As governments around the world prune defence budgets – the UK’s armed forces alone are being reduced by 29,000 posts by 2015 – initiatives to help service people start second careers are proliferating. In the US, employers ranging from retailer Walmart to investment banks and technology companies have launched recruitment drives to pick up veterans with transferable skills, benefit from tax credits for businesses that hire former military personnel, and win some favourable publicity. In the UK, Barclays, telecoms group BT and multinationals such as General Electric and US banks are among a smaller but growing band that is targeting veterans with employment skills workshops, career days and internships.
The GE Foundation, the philanthropic organization of GE, is awarding a total of $750,000 in grants to two organizations to support initiatives in education and character development in New Orleans. Funding will go toward the museum’s exhibits and interactive experiences, as well as to bring the Congressional Medal of Honor Foundation’s national Character Development Curriculum to Louisiana educators and students. The Character Development Curriculum uses the stories of living Medal of Honor recipients to inspire students and teach critical skills. Medal of Honor recipient Major General James Everett Livingston, right, shared his story with students and active military in attendance Tuesday, April 23, 2013 at the World War II Museum Freedom Pavilion.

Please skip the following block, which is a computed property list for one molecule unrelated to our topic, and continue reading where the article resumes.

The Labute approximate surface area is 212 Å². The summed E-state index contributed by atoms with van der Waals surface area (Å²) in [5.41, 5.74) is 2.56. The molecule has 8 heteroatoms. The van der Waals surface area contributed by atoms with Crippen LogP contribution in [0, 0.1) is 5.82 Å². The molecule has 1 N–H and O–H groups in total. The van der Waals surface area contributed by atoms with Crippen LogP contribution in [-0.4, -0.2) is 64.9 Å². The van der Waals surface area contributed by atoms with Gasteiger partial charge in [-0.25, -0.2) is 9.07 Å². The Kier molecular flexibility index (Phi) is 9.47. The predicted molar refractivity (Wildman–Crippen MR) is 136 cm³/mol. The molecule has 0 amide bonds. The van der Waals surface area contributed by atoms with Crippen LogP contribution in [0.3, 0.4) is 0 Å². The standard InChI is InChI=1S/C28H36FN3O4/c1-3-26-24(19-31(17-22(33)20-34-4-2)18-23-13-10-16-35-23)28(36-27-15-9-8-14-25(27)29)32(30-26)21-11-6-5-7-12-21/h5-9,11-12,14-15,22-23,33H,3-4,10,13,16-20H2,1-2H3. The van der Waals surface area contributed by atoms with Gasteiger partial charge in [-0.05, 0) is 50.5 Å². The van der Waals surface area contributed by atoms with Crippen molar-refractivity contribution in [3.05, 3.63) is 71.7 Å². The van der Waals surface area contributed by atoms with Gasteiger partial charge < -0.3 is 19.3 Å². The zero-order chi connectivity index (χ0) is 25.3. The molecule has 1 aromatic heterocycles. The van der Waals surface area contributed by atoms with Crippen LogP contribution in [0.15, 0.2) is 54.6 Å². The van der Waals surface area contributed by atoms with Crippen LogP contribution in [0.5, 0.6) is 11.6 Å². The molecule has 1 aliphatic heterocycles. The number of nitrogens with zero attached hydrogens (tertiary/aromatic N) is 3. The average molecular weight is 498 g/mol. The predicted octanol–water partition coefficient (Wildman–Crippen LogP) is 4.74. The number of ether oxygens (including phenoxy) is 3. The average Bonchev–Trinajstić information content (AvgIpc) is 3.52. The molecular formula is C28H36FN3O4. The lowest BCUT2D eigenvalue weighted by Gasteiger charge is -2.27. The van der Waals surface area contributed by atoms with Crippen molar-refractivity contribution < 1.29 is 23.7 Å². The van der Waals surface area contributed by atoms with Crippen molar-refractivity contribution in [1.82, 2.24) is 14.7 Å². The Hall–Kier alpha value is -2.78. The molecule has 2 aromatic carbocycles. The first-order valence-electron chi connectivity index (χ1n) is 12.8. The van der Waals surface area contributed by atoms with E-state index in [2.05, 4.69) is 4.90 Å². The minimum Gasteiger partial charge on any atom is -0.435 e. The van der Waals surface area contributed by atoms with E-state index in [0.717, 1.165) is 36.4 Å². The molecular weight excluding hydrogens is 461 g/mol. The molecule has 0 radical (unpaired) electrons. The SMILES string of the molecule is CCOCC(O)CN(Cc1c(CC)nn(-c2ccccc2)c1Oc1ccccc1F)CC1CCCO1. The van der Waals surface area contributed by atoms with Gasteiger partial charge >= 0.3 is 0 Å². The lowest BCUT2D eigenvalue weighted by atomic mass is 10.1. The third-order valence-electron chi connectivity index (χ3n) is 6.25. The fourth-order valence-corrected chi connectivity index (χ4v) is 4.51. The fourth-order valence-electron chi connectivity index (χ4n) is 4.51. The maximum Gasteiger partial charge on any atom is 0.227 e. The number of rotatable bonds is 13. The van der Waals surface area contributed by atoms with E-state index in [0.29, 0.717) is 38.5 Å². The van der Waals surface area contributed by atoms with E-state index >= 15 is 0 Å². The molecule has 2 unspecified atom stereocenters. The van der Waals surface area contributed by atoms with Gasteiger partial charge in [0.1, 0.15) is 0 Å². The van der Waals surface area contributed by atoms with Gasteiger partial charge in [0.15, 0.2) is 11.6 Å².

Jobs, too, are a concern for Sinise. “A vast majority of our military are transitioning into the civilian sector—veterans who have been in a long time, who are stressed out.” He says it’s time for them to get out, but they have no other career. He’s partnered with GE in a program called Get Skills to Work, which he says is “training thousands of service members in manufacturing jobs. There are more than 600,000 manufacturing jobs available in the country, but we don’t have the skilled workers to fill those jobs.” The program “retools” veterans toward manufacturing jobs.
“Jenna Dolan was in the Marines for 12 years, including two deployments to Iraq as a fighter pilot,” said First Lady Michelle Obama at the Business Roundtable Quarterly Meeting. “And today, she’s a program manager at GE where she’s working with outside clients and people from all across the company to help build and sell helicopter engines. And when she’s not doing that, she’s still serving our country in the Reserves.”
For veterans like Melissa Fay, a former lieutenant in the U.S. Navy, adjusting to civilian life and finding a job can be tough – but after a few edits to her resume, Melissa landed a position with General Electric as a financial analyst. NBC’s Kerry Sanders reports.
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